Check Gated Content to Build Sales and Marketing Lead Generation
Sales and marketing teams can utilize gated content for strong sales lead generation - -provided they work together on common goals and funnel strategies.
August 16, 2014
If you've ever flown on an over-booked airplane, you've likely heard the attendants ask passengers to gate check their carry-on bags -- in order to avoid running out of space in the overhead bins. Some travelers are willing to do this, while other travelers don't care to wait for their bags after the flight lands.
Gate-checking your bag avoids the hectic procedure of storing carry-on luggage, though it also forces you to wait for your bag after the flight. You’re essentially accepting some additional effort to gain added convenience. The same concept goes for gating sales and marketing content – some audience members are willing to fill out a form to gain access to unique content, while others will go looking elsewhere for similar content that is free.
This creates a need for sales and marketing to work together to identify what content is worth gating and what isn’t -- and how does the gating of content impact sales lead generation across all areas of the funnel.
What to Gate, What Not to Gate
Deciding whether to place content behind gated forms requires collaboration between the sales and marketing team.
With the marketing and sales teams working together, decide what parameters justify gating content. Here are a few reasons why businesses place content behind digital walls along the buying cycle:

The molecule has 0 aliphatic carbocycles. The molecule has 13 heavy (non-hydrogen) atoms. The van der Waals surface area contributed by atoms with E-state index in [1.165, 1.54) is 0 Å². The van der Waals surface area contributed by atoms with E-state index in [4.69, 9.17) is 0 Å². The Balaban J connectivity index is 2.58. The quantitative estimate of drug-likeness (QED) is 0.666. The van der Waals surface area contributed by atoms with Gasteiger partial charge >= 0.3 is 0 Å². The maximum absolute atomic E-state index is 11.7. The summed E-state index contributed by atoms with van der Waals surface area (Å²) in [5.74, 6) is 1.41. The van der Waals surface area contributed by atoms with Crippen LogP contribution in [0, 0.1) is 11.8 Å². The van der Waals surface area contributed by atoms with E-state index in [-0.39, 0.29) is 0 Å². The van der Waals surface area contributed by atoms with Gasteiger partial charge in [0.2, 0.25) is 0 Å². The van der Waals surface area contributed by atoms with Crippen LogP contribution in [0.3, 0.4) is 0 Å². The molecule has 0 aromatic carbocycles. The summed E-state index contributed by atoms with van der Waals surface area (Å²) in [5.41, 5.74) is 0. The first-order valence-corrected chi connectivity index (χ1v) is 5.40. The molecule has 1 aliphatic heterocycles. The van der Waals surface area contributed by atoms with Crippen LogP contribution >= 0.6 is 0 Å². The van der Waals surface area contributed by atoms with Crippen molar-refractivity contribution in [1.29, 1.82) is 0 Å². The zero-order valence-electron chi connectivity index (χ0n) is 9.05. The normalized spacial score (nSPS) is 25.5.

· Top-of-funnel: Thought leadership content that helps to educate the audience. Most top-of-funnel content should be free, and any gated content should be accessible through simple forms. These leads likely are nurtured by marketing, and not yet passed to sales.
· Middle-of-funnel: Content more specific to the company, products or services. This content can vary between free and gated access, though the gate is reserved for lengthier content like reports. Most of the leads can be passed on to sales for initial social research and communication.
· Bottom-of-funnel: Detailed content related to pricing, case studies and demonstrations for willing buyers.
What to do with gated information in sales
The high-value prospects at the bottom of the sales funnel are ripe for engagement, while leads at the top of the funnel may not yet be ready for direct communication. Keep these lessons in mind when mining leads from gated marketing efforts:
· Never assume that the leads want a cold, direct connection. Just because they filled out a gated content form doesn’t necessarily mean they want to be contacted.
· Be transparent about your intent. If you are following up on a gated lead, make sure your communication matches the topic they showed interest in.
· Build a relationship first. If you feel that the leads need some nurturing, connect with them on LinkedIn and monitor their actions first to understand their industry interests, business pain points and shared connections.
Collecting leads from gated content requires consistent collaboration between marketing and sales. If the prospect took the first step on a marketing-related site, allow the marketing team to nurture that lead until it’s ripe for prospecting.